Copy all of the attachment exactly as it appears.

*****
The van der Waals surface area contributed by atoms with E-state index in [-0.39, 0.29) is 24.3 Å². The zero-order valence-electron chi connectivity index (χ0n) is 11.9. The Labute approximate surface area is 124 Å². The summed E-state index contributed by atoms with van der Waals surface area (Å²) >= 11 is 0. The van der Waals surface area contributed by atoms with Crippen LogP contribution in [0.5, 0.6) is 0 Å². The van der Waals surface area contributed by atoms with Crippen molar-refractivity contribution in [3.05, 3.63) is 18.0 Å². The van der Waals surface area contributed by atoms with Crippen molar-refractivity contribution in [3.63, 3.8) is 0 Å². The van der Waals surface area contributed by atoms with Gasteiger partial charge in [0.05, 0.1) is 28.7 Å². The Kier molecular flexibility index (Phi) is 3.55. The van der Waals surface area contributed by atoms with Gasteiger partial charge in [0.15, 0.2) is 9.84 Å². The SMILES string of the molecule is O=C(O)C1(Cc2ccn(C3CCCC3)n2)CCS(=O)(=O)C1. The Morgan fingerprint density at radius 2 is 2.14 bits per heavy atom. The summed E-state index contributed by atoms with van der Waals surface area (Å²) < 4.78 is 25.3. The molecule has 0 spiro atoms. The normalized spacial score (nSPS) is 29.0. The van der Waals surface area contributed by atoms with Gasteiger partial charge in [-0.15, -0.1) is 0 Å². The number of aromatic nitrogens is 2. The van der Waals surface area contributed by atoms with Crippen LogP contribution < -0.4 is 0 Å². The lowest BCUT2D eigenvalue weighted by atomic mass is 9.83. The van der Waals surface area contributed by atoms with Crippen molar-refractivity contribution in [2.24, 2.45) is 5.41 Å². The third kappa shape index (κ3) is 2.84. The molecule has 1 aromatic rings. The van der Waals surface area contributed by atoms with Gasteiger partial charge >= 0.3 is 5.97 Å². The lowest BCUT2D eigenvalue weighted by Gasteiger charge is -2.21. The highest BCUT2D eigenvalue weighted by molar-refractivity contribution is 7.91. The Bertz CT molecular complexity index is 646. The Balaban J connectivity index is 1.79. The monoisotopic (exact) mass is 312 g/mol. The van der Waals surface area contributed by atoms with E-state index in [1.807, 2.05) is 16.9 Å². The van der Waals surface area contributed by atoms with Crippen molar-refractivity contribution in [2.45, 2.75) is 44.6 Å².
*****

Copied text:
The van der Waals surface area contributed by atoms with E-state index in [-0.39, 0.29) is 24.3 Å². The zero-order valence-electron chi connectivity index (χ0n) is 11.9. The Labute approximate surface area is 124 Å². The summed E-state index contributed by atoms with van der Waals surface area (Å²) >= 11 is 0. The van der Waals surface area contributed by atoms with Crippen LogP contribution in [0.5, 0.6) is 0 Å². The van der Waals surface area contributed by atoms with Crippen molar-refractivity contribution in [3.05, 3.63) is 18.0 Å². The van der Waals surface area contributed by atoms with Crippen molar-refractivity contribution in [3.63, 3.8) is 0 Å². The van der Waals surface area contributed by atoms with Gasteiger partial charge in [0.05, 0.1) is 28.7 Å². The Kier molecular flexibility index (Phi) is 3.55. The van der Waals surface area contributed by atoms with Gasteiger partial charge in [0.15, 0.2) is 9.84 Å². The SMILES string of the molecule is O=C(O)C1(Cc2ccn(C3CCCC3)n2)CCS(=O)(=O)C1. The Morgan fingerprint density at radius 2 is 2.14 bits per heavy atom. The summed E-state index contributed by atoms with van der Waals surface area (Å²) < 4.78 is 25.3. The molecule has 0 spiro atoms. The normalized spacial score (nSPS) is 29.0. The van der Waals surface area contributed by atoms with Gasteiger partial charge in [-0.15, -0.1) is 0 Å². The number of aromatic nitrogens is 2. The van der Waals surface area contributed by atoms with Crippen LogP contribution < -0.4 is 0 Å². The lowest BCUT2D eigenvalue weighted by atomic mass is 9.83. The van der Waals surface area contributed by atoms with Crippen molar-refractivity contribution in [2.24, 2.45) is 5.41 Å². The third kappa shape index (κ3) is 2.84. The molecule has 1 aromatic rings. The van der Waals surface area contributed by atoms with Gasteiger partial charge >= 0.3 is 5.97 Å². The lowest BCUT2D eigenvalue weighted by Gasteiger charge is -2.21. The highest BCUT2D eigenvalue weighted by molar-refractivity contribution is 7.91. The Bertz CT molecular complexity index is 646. The Balaban J connectivity index is 1.79. The monoisotopic (exact) mass is 312 g/mol. The van der Waals surface area contributed by atoms with E-state index in [1.807, 2.05) is 16.9 Å². The van der Waals surface area contributed by atoms with Crippen molar-refractivity contribution in [2.45, 2.75) is 44.6 Å².